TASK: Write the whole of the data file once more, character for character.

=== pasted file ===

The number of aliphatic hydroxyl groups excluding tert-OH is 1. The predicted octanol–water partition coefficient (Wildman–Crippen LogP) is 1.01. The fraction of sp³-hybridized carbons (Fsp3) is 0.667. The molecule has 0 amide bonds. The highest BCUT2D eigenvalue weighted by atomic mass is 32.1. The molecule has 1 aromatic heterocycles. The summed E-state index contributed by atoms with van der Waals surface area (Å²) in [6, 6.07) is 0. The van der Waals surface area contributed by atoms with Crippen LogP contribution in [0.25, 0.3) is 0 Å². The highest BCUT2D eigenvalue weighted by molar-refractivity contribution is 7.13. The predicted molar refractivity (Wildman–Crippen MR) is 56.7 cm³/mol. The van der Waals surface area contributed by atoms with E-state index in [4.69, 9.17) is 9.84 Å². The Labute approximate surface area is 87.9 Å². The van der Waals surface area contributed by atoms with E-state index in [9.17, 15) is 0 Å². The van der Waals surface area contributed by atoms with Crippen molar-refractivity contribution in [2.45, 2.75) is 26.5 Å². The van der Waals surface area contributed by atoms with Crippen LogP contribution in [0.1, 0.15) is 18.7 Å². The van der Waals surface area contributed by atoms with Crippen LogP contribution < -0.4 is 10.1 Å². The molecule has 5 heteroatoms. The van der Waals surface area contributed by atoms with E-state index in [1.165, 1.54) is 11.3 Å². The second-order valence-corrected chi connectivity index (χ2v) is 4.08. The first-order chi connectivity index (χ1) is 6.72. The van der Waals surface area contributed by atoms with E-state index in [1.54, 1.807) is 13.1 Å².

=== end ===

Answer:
The number of aliphatic hydroxyl groups excluding tert-OH is 1. The predicted octanol–water partition coefficient (Wildman–Crippen LogP) is 1.01. The fraction of sp³-hybridized carbons (Fsp3) is 0.667. The molecule has 0 amide bonds. The highest BCUT2D eigenvalue weighted by atomic mass is 32.1. The molecule has 1 aromatic heterocycles. The summed E-state index contributed by atoms with van der Waals surface area (Å²) in [6, 6.07) is 0. The van der Waals surface area contributed by atoms with Crippen LogP contribution in [0.25, 0.3) is 0 Å². The highest BCUT2D eigenvalue weighted by molar-refractivity contribution is 7.13. The predicted molar refractivity (Wildman–Crippen MR) is 56.7 cm³/mol. The van der Waals surface area contributed by atoms with E-state index in [4.69, 9.17) is 9.84 Å². The Labute approximate surface area is 87.9 Å². The van der Waals surface area contributed by atoms with E-state index in [9.17, 15) is 0 Å². The van der Waals surface area contributed by atoms with Crippen molar-refractivity contribution in [2.45, 2.75) is 26.5 Å². The van der Waals surface area contributed by atoms with Crippen LogP contribution in [0.1, 0.15) is 18.7 Å². The van der Waals surface area contributed by atoms with Crippen LogP contribution < -0.4 is 10.1 Å². The molecule has 5 heteroatoms. The van der Waals surface area contributed by atoms with E-state index in [1.165, 1.54) is 11.3 Å². The second-order valence-corrected chi connectivity index (χ2v) is 4.08. The first-order chi connectivity index (χ1) is 6.72. The van der Waals surface area contributed by atoms with E-state index in [1.54, 1.807) is 13.1 Å².